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sorts and sizes, sheet, pocket, thumb, and hat, from one penny to one shilling a piece ; commercial, religious, family, clerical, legal, medical, and comic. In order to take off this extraordinary supply, -we were going to say plague of Almanacks, instead of having one hung up as a family time-piece, Time’s clock, every member of the family will require to have his separate literary chronometer in his pocket. Henceforth, nobody can be allowed to plead that he does not know the day of the month ; and who will deny that to be useful knowledge? Then, how great an advantage, to be able to fit up each son, at so trilling a cost, with an almanack suitable to his pursuits—the student of medicine with the Medical Almanack, the young divine with the Evangelical or Clerical, the merchant with the Englishman's, the trader with the Tradesman's, and the youngest hope of the family with the Comic. We live in an age of wonderful improvements, and the next generation ought to be adepts in all useful knowledge.

The task of reviewing the whole shoal of these Annuals is of course beyond our powers as much as it is foreign from our inclination ; but we have selected three as possessing the novel feature of being accommodated to the taste of religious readers. The very eircumstance of an Evangelical Almanack being put forth by the Stationers' Company, is worthy of admiration, as being the homage of the trading principle to that religious spirit which wouid seem to have gained influence among us. We must confess that we do not quite like the title ; but we are given to understand, that the designation has been adopted simply because the plan ' and contents will recommend it more especially to those mem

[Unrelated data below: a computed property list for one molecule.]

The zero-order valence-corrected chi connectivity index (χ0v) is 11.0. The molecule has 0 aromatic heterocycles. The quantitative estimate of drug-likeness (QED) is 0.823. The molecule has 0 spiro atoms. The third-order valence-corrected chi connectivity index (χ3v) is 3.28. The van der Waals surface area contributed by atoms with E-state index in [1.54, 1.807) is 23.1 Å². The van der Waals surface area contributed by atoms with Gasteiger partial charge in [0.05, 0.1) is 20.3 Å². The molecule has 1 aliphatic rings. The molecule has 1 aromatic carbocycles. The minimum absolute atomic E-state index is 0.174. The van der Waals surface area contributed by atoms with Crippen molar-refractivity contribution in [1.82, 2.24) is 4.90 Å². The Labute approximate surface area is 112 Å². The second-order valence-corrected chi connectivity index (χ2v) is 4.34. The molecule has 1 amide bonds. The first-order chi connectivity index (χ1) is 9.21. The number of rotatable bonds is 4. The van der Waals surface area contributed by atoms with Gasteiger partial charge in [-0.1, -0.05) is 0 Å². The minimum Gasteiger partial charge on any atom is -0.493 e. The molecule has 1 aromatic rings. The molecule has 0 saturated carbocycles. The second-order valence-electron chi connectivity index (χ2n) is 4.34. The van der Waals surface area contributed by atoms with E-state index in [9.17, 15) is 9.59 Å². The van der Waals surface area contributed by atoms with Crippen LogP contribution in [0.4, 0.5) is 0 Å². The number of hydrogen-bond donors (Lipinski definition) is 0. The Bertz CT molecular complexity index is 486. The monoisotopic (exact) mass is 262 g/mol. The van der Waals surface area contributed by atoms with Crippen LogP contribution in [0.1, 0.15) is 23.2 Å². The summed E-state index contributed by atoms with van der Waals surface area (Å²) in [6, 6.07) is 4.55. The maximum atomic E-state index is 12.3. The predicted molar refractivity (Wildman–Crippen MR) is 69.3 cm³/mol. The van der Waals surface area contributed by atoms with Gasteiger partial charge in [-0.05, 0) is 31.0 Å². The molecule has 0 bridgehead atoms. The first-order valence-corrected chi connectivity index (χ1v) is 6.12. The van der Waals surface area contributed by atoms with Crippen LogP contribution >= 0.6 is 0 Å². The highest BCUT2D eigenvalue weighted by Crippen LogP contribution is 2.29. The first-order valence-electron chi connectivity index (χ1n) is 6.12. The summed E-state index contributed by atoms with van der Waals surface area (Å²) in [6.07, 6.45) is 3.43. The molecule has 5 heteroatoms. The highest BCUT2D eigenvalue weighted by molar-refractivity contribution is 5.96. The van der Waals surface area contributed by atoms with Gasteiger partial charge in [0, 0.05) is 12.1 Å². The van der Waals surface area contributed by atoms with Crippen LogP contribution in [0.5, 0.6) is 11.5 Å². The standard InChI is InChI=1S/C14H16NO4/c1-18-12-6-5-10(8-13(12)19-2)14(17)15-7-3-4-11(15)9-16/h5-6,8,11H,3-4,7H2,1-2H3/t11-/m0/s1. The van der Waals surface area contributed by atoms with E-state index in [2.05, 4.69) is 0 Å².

bers of the Established Church and of other Protestant denominations, who are distinguished by the term Evangelical.' In this Almanack, accordingly, for the first time, are inserted in the calendar, notices of anniversaries interesting to the several sections of the religious world, instead of the unmeaning names of Fabian, Agnes, Vincent, Blase, Agatha, and the rest of the Popish hagiocrasy, and, on the opposite page, a text of Scripture for every day. Among the contents appended to the Calendar will be found a list of all the principal literary and religious institutions and benevolent societies, both of the Established Church and of the Dissenting communions, and a list of the British Missionary stations throughout the world. There is also some valuable statistical information relating to the United States. The general view which this compendium of religious statistics affords, of the harmonious operations of the several societies, is adapted, we think, to produce a forcible and beneficial impression, as indicating the essential unity of the Church Catholic.